Saturday, July 28, 2007

Bush administration to offer huge arms deal to Saudi Arabia, other countries

The Bush administration is preparing to ask Congress to approve an estimated $20 billion arms sale package for Saudi Arabia, Bahrain, Kuwait, Oman, Qatar, the United Arab Emirates, Egypt, and Israel geared toward upgrading the countries’ air and missile defense systems and improving their navies and air forces. Secretary of State Condoleezza Rice is expected to announce Monday that the administration will open formal discussions with each country about the proposed packages, in hopes of reaching agreements by the fall. From the NY Times:
The proposed package of advanced weaponry for Saudi Arabia, which includes advanced satellite-guided bombs, upgrades to its fighters and new naval vessels, has made Israel and some of its supporters in Congress nervous. Senior officials who described the package on Friday said they believed that the administration had resolved those concerns, in part by promising Israel $30.4 billion in military aid over the next decade, a significant increase over what Israel has received in the past 10 years.

But administration officials remained concerned that the size of the package and the advanced weaponry it contains, as well as broader concerns about Saudi Arabia’s role in Iraq, could prompt Saudi critics in Congress to oppose the package when Congress is formally notified about the deal this fall.

In talks about the package, the administration has not sought specific assurances from Saudi Arabia that it would be more supportive of the American effort in Iraq as a condition of receiving the arms package, the officials said.

The officials said the plan to bolster the militaries of Persian Gulf countries is part of an American strategy to contain the growing power of Iran in the region and to demonstrate that, no matter what happens in Iraq, Washington remains committed to its longtime Arab allies. Officials from the State Department and the Pentagon agreed to outline the terms of the deal after some details emerged from closed briefings this week on Capitol Hill.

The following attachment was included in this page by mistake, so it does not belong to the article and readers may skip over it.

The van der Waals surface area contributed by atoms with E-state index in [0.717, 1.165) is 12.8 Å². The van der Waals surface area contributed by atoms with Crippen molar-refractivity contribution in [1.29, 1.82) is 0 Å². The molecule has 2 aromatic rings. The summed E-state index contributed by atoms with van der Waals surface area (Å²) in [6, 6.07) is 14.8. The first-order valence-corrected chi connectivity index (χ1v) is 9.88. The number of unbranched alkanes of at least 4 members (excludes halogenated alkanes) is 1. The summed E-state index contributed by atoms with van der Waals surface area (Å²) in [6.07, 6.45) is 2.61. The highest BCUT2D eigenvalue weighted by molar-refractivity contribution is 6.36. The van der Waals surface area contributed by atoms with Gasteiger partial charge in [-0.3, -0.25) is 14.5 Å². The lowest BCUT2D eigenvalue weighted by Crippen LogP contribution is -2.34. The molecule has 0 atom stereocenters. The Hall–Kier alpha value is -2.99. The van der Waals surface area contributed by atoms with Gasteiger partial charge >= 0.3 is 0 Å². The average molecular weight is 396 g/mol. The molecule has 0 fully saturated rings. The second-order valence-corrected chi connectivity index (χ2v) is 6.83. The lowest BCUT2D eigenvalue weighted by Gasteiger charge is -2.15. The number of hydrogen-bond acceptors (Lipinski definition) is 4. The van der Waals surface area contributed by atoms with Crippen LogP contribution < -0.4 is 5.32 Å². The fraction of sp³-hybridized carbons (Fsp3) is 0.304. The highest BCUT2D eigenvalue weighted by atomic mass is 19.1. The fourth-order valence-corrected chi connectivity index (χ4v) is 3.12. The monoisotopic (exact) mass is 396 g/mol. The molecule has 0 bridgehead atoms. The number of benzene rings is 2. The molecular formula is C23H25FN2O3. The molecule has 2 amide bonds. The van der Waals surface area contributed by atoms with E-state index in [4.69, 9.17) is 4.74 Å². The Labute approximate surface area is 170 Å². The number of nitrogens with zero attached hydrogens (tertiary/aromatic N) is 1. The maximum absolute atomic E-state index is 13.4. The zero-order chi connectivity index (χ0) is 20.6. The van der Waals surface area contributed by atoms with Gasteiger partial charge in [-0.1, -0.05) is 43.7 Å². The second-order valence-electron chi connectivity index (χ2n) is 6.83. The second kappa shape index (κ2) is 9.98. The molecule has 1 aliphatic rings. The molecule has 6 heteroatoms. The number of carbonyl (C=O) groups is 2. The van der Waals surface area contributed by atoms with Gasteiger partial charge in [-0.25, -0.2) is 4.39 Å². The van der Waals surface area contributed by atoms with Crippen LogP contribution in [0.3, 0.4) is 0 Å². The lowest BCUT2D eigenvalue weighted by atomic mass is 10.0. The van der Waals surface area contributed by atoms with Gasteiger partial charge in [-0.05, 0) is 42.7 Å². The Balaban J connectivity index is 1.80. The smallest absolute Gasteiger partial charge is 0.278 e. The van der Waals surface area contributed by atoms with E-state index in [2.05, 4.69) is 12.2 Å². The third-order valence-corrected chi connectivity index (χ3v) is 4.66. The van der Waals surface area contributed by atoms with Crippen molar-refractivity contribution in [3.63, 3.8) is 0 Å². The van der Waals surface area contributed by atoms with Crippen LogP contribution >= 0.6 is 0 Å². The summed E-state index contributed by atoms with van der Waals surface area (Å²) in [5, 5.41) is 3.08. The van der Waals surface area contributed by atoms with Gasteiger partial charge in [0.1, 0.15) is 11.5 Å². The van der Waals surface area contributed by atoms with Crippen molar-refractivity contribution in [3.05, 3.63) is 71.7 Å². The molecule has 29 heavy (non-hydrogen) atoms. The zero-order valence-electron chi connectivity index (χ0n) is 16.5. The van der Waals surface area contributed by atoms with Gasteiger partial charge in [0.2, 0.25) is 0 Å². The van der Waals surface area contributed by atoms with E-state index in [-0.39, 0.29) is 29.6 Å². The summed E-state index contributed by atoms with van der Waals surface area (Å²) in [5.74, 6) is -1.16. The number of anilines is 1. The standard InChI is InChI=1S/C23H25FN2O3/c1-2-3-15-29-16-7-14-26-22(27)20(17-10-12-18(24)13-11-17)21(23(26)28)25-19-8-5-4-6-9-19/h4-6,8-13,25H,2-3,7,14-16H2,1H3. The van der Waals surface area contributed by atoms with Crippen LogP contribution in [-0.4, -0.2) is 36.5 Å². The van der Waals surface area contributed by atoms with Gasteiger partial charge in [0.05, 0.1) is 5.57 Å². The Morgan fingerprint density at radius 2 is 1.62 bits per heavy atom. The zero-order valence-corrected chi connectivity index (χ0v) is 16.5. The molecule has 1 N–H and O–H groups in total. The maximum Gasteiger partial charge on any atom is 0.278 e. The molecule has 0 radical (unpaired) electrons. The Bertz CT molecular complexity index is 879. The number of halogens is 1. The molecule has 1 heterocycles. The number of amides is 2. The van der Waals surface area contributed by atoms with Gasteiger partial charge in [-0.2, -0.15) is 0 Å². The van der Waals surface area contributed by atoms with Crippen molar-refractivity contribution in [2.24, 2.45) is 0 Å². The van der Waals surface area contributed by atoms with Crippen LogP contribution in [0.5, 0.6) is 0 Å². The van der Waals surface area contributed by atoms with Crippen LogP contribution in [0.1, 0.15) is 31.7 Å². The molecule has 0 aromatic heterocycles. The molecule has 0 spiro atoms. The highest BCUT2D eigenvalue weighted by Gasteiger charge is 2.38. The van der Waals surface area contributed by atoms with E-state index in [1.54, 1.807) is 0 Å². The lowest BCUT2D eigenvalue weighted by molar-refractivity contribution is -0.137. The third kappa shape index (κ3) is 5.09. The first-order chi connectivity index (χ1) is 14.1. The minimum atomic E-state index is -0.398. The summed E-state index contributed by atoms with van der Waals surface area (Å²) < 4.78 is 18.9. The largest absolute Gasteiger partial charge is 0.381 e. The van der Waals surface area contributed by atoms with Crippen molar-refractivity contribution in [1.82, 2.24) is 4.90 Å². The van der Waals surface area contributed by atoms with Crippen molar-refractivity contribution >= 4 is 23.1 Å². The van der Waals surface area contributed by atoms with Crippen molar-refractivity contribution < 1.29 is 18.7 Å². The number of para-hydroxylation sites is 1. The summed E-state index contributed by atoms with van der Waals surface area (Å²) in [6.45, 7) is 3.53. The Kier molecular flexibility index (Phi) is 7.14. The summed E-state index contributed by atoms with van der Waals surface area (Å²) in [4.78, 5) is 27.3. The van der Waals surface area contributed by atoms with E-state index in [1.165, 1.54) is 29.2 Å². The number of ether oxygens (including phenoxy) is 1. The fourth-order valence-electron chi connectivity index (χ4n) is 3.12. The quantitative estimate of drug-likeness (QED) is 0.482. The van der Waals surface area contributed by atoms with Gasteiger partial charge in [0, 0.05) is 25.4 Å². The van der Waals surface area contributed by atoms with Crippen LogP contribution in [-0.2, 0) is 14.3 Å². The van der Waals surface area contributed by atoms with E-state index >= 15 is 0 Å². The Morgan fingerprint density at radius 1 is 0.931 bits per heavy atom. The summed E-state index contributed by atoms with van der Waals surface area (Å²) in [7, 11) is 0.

Indeed, the Bush administration argues that the Saudis and other Persian Gulf states are in talks with other potential suppliers, and thus, it is better for the U.S. to supply them lest we lose our influence in the region. But I don't understand the insistence by the Bush administration, other than their general ineptitude at prosecuting a successful war against terrorists, on providing such aid to countries like Saudi Arabia and Pakistan without conditions or accountability. As I've written about before, Pakistan is failing to adequately put down Al Qaeda and Taliban on their border with Afghanistan, yet we continue to give them unconditional aid. Likewise, nearly half of the suicide bombers in Iraq are Saudi and they aren't doing enough to stop the influx from their country, yet our government will soon present them with this arms deal. Congress should insist on conditions or block it altogether.

UPDATE: The WP reports that House Democrats will try to block the deal (as well as block a US-India nuclear deal). Also, the just passed bill - which will become law - implementing security recommendations of the 9/11 commission apparently includes conditions on military aid to Pakistan.

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